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Pacific Coastal and Marine Science Center

R/V Parke Snavely

Photo of Parke Snavely.

Parke D. Snavely, Jr.

Bow view of Snavely in Santa Cruz Harbor; click for larger version.

R/V Snavely
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The use of brand names is for identification purposes only and does not imply endorsement by the USGS

Photo of the A-frame with Morro Rock in distance; click for larger version.

View of the A-frame “in action”, with Morro Rock in distance
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Bow of Snavely; click for larger version.

Bow of Snavely showing the anchor
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Snavely, aft; click for larger version.

Snavely's stern out of the water, showing the engines and props
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Port side dive door; click for larger version.

PCMSC Marine Electronics Technician Mike Boyle adjusting gear and rigging aboard R/V Snavely; opened dive door in foreground
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Photo of the aft deck showing the auxiliary helm string station; click for larger version.

Auxiliary helm string station on aft deck
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Photo of the pilot house; click for larger version.

Pilot house
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Snavely on San Francisco Bay; click for larger version.

Snavely on San Francisco Bay
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Snavely in Nisqually Delta, Puget Sound; click for larger version.

Snavely in Nisqually Delta, Puget Sound
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Snavely on its trailer; click for larger version.

Snavely on its trailer, parked at the PCMSC Marine Facility in Santa Cruz, CA
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SwathPlus on its boom off the starboard side of Snavely; click for larger version.

SwathPlus in background on its boom off starboard side of Snavely
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SwathPlus up close; click for larger version

Close-up of SwathPlus
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Photograph of the Chirp; click for a larger version.

Chirp sub-bottom cross-section sonar (big, yellow fish) sitting aboard Snavely, next to “Maggie” the magnetometer (used to measure the strength and/or direction of the magnetic field) [Full-size image (268 kb)]

Photo of the mini-sparker; click for larger version.

Minisparker on the floor of our Marine Facility in Santa Cruz, CA [Full-size image (68 kb)]

Photo of the mini-sparker stowed and ready for use aboard Snavely; click for larger version.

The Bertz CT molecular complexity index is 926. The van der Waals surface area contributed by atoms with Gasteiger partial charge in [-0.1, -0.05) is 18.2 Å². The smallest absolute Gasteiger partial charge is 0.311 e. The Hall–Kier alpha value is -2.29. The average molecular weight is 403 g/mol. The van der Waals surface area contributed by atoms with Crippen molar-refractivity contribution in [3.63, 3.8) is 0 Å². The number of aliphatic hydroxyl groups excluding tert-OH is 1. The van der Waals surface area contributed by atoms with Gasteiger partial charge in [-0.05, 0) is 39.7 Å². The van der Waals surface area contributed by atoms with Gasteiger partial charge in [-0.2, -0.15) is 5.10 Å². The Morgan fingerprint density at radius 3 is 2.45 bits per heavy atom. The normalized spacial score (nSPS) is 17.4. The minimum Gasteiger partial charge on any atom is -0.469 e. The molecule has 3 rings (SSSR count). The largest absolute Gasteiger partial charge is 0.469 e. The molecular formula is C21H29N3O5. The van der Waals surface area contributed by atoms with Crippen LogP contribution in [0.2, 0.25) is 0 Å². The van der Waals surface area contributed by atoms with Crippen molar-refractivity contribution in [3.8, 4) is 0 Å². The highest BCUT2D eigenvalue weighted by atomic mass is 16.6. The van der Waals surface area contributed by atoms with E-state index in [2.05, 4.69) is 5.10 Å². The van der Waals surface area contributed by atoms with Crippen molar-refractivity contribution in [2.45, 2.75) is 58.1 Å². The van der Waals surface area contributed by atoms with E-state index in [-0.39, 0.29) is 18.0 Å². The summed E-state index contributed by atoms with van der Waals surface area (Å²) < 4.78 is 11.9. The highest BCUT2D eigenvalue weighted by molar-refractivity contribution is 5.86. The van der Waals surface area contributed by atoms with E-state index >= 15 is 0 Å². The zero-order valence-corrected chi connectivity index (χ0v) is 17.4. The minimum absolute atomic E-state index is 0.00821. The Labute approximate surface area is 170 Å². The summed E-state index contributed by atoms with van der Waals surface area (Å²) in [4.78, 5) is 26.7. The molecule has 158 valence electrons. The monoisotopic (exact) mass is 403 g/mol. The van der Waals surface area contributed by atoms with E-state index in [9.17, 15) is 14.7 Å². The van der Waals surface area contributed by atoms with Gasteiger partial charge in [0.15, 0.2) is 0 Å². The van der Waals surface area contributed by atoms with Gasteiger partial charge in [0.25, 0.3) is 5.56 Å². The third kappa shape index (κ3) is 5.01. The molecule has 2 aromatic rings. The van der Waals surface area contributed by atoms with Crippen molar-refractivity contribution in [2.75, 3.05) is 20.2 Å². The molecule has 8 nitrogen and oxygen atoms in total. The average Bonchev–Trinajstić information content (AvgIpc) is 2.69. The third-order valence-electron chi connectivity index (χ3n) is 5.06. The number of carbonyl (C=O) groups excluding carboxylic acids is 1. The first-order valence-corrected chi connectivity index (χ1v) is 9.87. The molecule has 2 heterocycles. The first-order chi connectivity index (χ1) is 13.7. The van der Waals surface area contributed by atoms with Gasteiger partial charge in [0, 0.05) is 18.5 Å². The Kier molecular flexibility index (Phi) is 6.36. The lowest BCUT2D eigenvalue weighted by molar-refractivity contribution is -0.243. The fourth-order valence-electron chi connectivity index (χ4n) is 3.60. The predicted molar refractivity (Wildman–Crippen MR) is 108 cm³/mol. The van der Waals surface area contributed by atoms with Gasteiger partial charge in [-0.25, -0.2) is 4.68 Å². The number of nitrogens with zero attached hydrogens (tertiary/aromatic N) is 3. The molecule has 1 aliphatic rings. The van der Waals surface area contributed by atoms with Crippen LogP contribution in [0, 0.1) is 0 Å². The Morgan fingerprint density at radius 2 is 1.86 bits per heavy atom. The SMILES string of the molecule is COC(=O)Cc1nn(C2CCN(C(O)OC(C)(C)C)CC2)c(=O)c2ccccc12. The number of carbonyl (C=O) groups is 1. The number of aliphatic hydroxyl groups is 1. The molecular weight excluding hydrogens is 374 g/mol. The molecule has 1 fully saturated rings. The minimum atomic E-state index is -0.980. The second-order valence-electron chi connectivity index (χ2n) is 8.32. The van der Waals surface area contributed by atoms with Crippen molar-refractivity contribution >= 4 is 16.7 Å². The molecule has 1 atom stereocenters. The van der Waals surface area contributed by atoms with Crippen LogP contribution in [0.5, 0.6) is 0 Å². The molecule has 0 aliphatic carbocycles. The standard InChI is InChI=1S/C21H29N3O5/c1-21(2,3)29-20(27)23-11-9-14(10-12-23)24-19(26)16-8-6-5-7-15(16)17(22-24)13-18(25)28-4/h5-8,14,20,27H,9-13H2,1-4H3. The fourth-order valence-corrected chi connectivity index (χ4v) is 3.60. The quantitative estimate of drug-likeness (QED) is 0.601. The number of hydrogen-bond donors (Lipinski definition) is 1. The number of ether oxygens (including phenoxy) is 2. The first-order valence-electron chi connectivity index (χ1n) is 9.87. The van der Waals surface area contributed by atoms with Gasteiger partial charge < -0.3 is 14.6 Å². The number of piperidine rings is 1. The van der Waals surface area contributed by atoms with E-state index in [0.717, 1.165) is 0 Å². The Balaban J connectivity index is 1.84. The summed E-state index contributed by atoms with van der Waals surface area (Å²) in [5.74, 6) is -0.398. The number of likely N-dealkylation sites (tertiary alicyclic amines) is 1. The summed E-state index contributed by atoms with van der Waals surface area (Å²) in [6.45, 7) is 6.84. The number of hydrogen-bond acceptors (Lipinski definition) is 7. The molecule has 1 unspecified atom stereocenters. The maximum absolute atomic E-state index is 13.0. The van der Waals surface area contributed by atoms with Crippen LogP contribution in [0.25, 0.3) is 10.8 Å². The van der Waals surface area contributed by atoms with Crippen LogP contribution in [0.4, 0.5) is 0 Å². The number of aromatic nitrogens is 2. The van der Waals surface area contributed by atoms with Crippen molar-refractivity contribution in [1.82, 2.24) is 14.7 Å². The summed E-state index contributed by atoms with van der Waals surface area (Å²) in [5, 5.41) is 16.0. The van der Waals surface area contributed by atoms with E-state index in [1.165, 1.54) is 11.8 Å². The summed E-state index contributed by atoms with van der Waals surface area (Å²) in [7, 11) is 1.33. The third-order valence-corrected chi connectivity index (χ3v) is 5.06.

Minisparker coiled up and stowed, ready to deploy, aboard Snavely [Full-size image (160 kb)]

Photo of an ADCP.

Example of an ADCP

The USGS Pacific Coastal and Marine Science Center acquired Research Vessel Parke Snavely in November 2007. R/V Snavely is a 34’ Armstrong Catamaran with an open stern and an aluminum hull. Her beam is 10’6” and she drafts 3’9”. She features a self-bailing welded aluminum deck, removeable boarding, port-side dive door, and internal sea chests.

The boat is named after Parke D. Snavely, Jr. (1919 - 2003), a pioneer of marine geology research at USGS.

R/V Snavely is principally a seafloor mapping boat, used in many seafloor and nearshore operations:

Systems used on Snavely

Snavely Specifications

Heavy-duty A-frame


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Power and fuel

Electrical systems and generator

Electronics and navigation aids

Pilot house with low profile forward berth

Helm and operation station

Cabin interior layout and equipment

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Cabin heat

Head (bathroom)

Plumbing (potable)

Other pumps

Vessel lighting and operation


Vessel meets or exceeds all ABYC and USCG requirements

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Systems used on Snavely

Submetrix SwathPlus

SwathPlus is a combination swath bathymetry and side-scan system that creates a 3-dimensional image of the seafloor topography and a backscatter “picture”. The swath width is 10 to 15 times the water depth, and it works in relatively shallow water (up to 100 meters water depth). For example, in an area with a water depth of 20 meters, the swath could be 200 meters wide. By collecting a series of closely spaced parallel lines, we build up a 3-dimensional picture of the seafloor.

SwathPlus bathymetric map example.

Color-coded bathymetry, offshore Santa Barbara, CA, derived from the SwathPlus hull-mounted interferometric system

Illustration of how multibeam sonar works.

Cartoon illustrating the multibeam sonar “swath”